A root-and-branch reform of the Emirates Cricket Board has been prompted by a mandate for change from the sport's rulers, the International Cricket Council.
Reforms will help to improve the way game is run
DUBAI // A root-and-branch reform of the Emirates Cricket Board (ECB) has been prompted by a mandate for change from the sport's rulers, the International Cricket Council (ICC). The UAE remain an integral member of the ICC's high-performance programme, which includes the top 10 nations outside the Test elite, after finishing seventh at the World Cup Qualifier recently. As part of a strategic plan evolved last summer, the ICC's development committee want to professionalise the way non-Test nations are run and move on from the mostly amateur administrations.
The newly-created chief executive's role at the ECB, to which Dilawar Mani has been appointed, is a step in that direction. The ICC also hope to see a head coach employed full time, as well as a development officer, development assistants and an accountant. Canada is currently trying to find a way to revamp their cricket board while Afghanistan got their first board last week. Matthew Kennedy, the ICC's global development manager, said: "We work together with the countries, we don't tell them how their cricket should be run.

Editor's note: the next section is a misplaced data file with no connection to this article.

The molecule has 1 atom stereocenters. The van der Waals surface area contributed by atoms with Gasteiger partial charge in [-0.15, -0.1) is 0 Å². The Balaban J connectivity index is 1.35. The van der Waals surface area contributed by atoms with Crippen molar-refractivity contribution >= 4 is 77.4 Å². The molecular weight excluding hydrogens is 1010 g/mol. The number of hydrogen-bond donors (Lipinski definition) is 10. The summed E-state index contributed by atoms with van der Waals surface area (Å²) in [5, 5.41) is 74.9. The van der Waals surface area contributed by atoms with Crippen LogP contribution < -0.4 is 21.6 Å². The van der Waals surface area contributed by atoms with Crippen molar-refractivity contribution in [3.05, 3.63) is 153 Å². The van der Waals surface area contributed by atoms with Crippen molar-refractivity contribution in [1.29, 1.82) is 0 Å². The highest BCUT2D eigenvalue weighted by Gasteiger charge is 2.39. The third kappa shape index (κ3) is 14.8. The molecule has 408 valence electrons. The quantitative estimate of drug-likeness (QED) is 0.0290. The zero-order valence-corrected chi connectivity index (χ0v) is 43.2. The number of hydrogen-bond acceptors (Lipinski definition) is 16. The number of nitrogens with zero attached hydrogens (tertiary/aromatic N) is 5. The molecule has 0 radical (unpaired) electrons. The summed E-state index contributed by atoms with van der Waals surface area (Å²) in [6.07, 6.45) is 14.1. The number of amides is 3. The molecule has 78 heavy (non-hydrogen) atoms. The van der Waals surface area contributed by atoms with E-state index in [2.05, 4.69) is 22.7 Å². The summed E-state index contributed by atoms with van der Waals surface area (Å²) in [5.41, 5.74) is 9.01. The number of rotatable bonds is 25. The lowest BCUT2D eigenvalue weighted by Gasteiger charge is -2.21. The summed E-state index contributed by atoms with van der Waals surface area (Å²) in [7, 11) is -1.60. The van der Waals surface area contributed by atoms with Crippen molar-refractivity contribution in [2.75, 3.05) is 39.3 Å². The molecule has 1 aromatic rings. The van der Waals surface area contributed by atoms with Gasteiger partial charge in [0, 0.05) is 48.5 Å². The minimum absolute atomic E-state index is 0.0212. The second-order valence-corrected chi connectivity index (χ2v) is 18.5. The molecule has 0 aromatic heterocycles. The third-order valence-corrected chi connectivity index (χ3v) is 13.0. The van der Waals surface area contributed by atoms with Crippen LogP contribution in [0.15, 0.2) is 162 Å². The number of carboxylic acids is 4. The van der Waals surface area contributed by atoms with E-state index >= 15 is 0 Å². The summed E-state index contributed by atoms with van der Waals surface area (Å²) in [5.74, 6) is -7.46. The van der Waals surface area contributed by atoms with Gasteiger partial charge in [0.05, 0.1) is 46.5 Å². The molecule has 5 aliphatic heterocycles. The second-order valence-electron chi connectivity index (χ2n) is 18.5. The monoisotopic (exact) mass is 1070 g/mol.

"When it comes to the funding we provide, we need to be satisfied with the budgets and the plans. "In terms of the larger funding for the top 10 countries, there are certain staffing requirements which they have to have in place. Otherwise we are putting too much of a burden on a structure which can't maintain that. It is always a balance." Earlier this year, the ECB submitted a new strategic masterplan to the Asian Cricket Council to make cricket "the No1 sport of choice" in this country.
There is a large Emirati presence among the newly-constituted board of directors, yet that is hardly commensurate with the roll call on the playing fields of the UAE. Within their plan, the ECB identified weaknesses to be based around the "minimum ethnic population participation" and cricket "not being played in local schools". Kennedy added: "It is certainly very important when it comes to government interest in most countries. The game will only be sustainable in the long-term if the local population buys into the structures and their national team."